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  • Although NAFTA is between Canada, U.S. and Mexico, this presentation will focus specifically on trade between U.S. and Mexico. The purpose is to present a nonbiased look at NAFTA, although both views will be examined.

Transcript

  • 1. Katy Haas Coordinator, Alianzas www.alianzas.us The North American Free Trade Agreement
  • 2. Index
    • Why Enter a Free Trade Agreement?
    • What is NAFTA?
    • Background of NAFTA
    • Reaction after Implementation
    • The Mexican Peso Crisis
    • What about America’s Farmers?
  • 3.
    • Impact on:
      • Employment
      • Immigration
      • Environment
    • Trucking industry
    • Missouri’s role
    • NAFTA’s future
    • Conclusion
    “ Mexico is the most important country to the United States in the 21st century” --President George W. Bush Sept. 5, 2001
  • 4. Why Enter a Free Trade Agreement?
  • 5. Levels of Economic Integration *If the policies are not just harmonized by separate governments, but have a unified government with binding commitments on all members, then you reach political integration and have “full economic integration”.
  • 6. What is NAFTA? Effective as of January 1, 1994 A trade agreement between CANADA, MEXICO, and the UNITED STATES which provides for the elimination of tariffs on North American goods shipped among the three countries.
  • 7. Background of NAFTA An Introduction Zedillo Clinton Salinas Marcos
  • 8. UNITED STATES: Would solidify an expanding trade relationship, which would spur job creation at home and help to continue the revolutionary shift throughout Latin America away from state controlled markets toward freer markets. MEXICO: Lower inflation and foreign debt; create more well-paying jobs for Mexicans, thus producing less incentive for Mexicans to work illegally in the U.S.; Mexico would become a richer market for American exporters. Would exert presidential authority, improve inter-American relations and advance the cause of global trade liberalization. Expectations and Goals
  • 9. Reaction After Implementation How the Countries Were Affected Immediately How They Are Affected Now
  • 10. Top U.S. 1. Aircraft 2. Electronic Computing Equipment 3. Motor Vehicle Parts 4. Motor Vehicles 5. Semiconductors 6. Aircraft/Space/Missile Parts 7. Chemicals 8. Plastics 9. Airplane Engines/Parts 10. Refined Petroleum Products 1. Motor Vehicles 2. Oil/Natural Gas 3. Motor Vehicle Parts 4. Semiconductors 5. Electronic Parts and Imports Exports
  • 11. NAFTA Pros
    • Goods/Services at lower cost
    • Most underdeveloped countries gain the most (i.e. standards of trade increased)
    • Tariffs reduced
    • Jobs created
    • Mexico’s economy is growing again
  • 12. NAFTA Cons
    • Fuel for peso crisis
    • Benefits Mexico more than the U.S.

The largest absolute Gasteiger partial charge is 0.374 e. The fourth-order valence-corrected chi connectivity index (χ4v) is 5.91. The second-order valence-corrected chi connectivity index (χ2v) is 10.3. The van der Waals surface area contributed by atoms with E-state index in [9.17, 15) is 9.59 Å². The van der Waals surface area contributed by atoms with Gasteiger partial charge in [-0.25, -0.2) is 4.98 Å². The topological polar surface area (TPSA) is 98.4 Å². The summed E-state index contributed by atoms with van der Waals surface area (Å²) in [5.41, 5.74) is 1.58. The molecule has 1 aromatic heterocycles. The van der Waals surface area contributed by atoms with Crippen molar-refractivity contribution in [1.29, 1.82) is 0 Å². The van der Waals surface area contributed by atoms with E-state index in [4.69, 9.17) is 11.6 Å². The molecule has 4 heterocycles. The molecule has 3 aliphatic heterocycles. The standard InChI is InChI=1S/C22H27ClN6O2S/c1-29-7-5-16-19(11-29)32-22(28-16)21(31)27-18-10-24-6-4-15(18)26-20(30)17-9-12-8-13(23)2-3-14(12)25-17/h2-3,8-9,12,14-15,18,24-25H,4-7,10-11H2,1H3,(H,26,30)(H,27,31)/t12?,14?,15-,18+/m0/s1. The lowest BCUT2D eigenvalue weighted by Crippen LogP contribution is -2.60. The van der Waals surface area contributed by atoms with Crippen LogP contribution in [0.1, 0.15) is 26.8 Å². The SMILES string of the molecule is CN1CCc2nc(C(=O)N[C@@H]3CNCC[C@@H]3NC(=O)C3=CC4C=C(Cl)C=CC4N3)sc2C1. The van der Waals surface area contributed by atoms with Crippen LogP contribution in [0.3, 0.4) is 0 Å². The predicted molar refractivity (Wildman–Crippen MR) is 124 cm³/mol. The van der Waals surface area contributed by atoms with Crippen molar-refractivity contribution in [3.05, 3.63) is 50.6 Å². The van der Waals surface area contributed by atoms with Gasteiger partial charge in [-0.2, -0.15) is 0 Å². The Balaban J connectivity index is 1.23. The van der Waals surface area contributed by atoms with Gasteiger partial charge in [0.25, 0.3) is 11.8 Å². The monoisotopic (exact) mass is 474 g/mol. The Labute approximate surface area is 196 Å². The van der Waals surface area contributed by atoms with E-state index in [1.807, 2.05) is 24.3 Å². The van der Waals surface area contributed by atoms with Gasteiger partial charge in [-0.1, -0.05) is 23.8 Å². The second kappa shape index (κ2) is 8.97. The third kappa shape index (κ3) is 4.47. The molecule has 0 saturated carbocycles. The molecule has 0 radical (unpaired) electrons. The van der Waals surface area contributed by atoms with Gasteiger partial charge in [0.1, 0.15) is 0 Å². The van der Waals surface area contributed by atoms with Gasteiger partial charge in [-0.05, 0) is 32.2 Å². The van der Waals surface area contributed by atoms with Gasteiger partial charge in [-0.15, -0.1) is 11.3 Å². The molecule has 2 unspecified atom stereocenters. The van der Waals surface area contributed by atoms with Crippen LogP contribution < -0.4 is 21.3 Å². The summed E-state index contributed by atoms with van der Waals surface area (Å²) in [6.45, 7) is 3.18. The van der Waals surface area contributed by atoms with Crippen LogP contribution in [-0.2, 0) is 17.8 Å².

• U.S. deficit with trading partners
    • Loss of low-wage American jobs to Mexico
    • Environmental problems
    • Traffic congestion and delays along the borders
  • 13. The Mexican Peso Crisis Was NAFTA to Blame? Wages in United States and Mexico
  • 14. What about America’s Farmers? BENEFITS: More export opportunities. Since NAFTA was approved in 1993, U.S. agricultural exports to Mexico have nearly doubled. DISADVANTAGES: Face regulations that increase the costs of production while foreign competitors gain from cheap production and labor.
  • 15. Impact on: Employment
    • Was U.S. workers’ loss Mexican workers’ gain?
    • Maquiladora - Primarily foreign-owned assembly plants
    • Jobs lost to Mexico vs. Jobs supported by exports to Mexico and Canada
  • 16. Impact on: Immigration
    • In the 1990s, U.S. population grew 13.2%, with 60% growth of Mexican immigrants.
    • Among Latinos nationwide, 26% are between the ages of 25-40.
    • Remittances from Mexicans working in the U.S.: $6.65 billion (for 2001 through 3rd quarter)
    • Increase in Mexican migrants led to increase in Border Patrol staff
  • 17. Impact on: Environment NAFTA Environmental Agreements: North American Agreement on Environmental Cooperation (NAAEC) - commission to enforce environmental law. Border Environment Cooperation Commission and the North American Development Bank - commission to address pollution problems along the U.S.-Mexican border
  • 18. Trucking Industry The areas of concern include: vehicle safety, driver training, environmental issues and possible illegal drug trafficking. A recent investigation determined that the average 18-wheeler in Mexico is 40% overloaded, carrying a gross vehicle weight of more than 120,000 pounds. If U.S. truckers operated at a similar overcapacity, interstate highways would have a life span of 14 years, as opposed to their 40-year design life.
  • 19. Missouri’s Role
  • 20. Canada and Mexico are Missouri’s first- and second-largest export markets, respectively, accounting for 50.5% of Missouri’s total exports 1999. Between 1994 and 1999, Missouri exports to NAFTA partners increased 63.4%. Missouri’s Role (continued)
  • 21. Mid-Continent International Trade Corridor 1. A trade pattern 2. A system of connecting highways and rail routes 3. An opportunity to strengthen economic development in a region
  • 22. Missouri and Employment
  • 23. The Missouri-Mexico Partnership
    • The Missouri Department of Economic Development moved its hub to Monterrey
    • Branch office in Guadalajara
    • For the past 12 years, the Missouri Department of Agriculture’s headquarters has been in Guadalajara
  • 24. NAFTA’s Future Where is it going and what effects will it have? U.S.-Central American Free Trade Agreement Free Trade Area of the Americas (FTAA)
  • 25. Conclusion
  • 26. 2220 Holmes, Third Floor Kansas City, MO 64108 (816) 235-5840 (816) 235-1762 FAX www.alianzas.us